Full-text search for documents in a folder

What if you need to find a specific document among tens or hundreds?

If you know the name of the document, then searching is quite simple – many programs, including the standard Windows Explorer, can search by file name.

To find a file by name, open Windows Explorer (file manager), navigate to the folder where you want to search, and in the Search box, enter the file name or part of the name to find all files that match it:

Full text folder search

But what if we want to find a file by its contents? For example, we know the surname that is mentioned in the document.

If you are looking among text documents, then many programs can help you, for example, Total Commander and Double Commander can search by the contents of text files.

But if these are office documents, then things get more complicated, since .docx, .doc and other office formats are quite complex containers.

Fortunately, the most common Windows Explorer can do full-text search in all MS Office formats.

To search the contents of office documents, go to the folder where the files you want to search are located. In the Search box, enter your search word or phrase. Click on “Search options” and in the drop-down menu click “File contents”:

As a result, if there are many files, then the search will take much longer than the search by file names. But now you can find documents by words that are contained in the text of office files.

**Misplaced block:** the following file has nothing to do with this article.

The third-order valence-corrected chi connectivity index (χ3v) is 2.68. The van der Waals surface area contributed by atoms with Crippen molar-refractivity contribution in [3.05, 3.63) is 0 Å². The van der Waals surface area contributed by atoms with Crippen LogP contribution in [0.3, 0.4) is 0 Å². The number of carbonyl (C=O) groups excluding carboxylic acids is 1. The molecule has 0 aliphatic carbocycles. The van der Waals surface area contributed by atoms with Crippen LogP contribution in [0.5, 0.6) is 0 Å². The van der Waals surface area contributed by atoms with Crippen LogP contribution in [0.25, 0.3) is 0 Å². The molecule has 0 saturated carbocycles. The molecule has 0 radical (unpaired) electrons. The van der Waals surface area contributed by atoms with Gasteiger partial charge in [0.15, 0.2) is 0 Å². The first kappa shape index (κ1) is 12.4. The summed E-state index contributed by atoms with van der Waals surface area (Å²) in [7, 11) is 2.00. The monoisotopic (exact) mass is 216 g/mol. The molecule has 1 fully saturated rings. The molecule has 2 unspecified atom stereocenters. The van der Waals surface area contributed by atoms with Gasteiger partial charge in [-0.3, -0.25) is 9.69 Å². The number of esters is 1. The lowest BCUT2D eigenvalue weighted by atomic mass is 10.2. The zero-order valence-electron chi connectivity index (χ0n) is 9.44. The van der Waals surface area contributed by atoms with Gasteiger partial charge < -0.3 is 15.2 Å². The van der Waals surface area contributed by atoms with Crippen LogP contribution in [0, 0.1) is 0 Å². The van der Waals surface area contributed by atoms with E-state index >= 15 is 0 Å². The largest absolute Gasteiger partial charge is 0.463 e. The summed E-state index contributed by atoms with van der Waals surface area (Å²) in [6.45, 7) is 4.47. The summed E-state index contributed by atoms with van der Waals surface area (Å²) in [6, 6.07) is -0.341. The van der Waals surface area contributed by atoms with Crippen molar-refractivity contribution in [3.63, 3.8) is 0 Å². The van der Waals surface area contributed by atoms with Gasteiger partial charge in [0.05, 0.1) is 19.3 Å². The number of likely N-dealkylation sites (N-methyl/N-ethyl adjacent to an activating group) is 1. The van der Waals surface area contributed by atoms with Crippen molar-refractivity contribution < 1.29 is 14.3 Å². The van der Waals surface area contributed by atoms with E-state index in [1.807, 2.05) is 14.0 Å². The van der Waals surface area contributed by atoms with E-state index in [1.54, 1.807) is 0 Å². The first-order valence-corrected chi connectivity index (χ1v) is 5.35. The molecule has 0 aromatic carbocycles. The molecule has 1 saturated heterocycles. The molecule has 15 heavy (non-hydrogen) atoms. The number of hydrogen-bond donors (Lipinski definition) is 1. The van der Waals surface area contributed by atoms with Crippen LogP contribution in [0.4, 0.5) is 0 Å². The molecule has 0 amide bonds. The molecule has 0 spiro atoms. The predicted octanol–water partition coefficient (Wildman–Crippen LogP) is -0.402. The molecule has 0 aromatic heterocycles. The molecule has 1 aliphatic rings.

How to search by files in ZIP archives

If files are packed in ZIP archives, then by default they are not searched even if search by file contents is enabled.

To enable searching for ZIP archives, enter a search word, in the Search box, enter your search word or phrase. Click on “Search options” and in the drop-down menu click “Zipped (compressed) folders”:

These options are permanent and persist even after you close Explorer and restart your computer. If you usually search by filename (rather than content) and the search has become too slow for you, then disable these options in the same order as shown to enable them.

How to search by exact match. How to search by phrase

By default, documents containing any of the search words will be shown. In this case, spaces, periods and other punctuation marks are the separators between words. For this reason, it is impossible to find an exact phrase that consists of several words or includes periods and other symbols.

Putting the phrase in quotation marks will not change anything – documents containing at least one word will still be shown.

In Windows 10

Nevertheless, there is a solution, for this you need to use the construction ~="FIND IT"

To make it clearer, let's say we need to find documents containing the exact phrase “Exa.ct Phr.ase”, then we need to enter in the search bar:

~="Exa.ct Phr.ase"

In Windows 11

In Windows 11, the ~="FIND IT" construct still works to find an exact match. But the indexing of files greatly affects the search. For example, when indexing was enabled, the following features were observed:

  • the ~="FIND IT" construct didn't work
  • to search for an exact match of a phrase, it was enough to put it in double quotes
  • search through archives did not work, although it was enabled

After disabling indexing of a folder, the search operation became similar to that in Windows 10. That is, if you do not know if indexing of the folder in which you are searching is enabled, then try both methods described in this article and see which one works.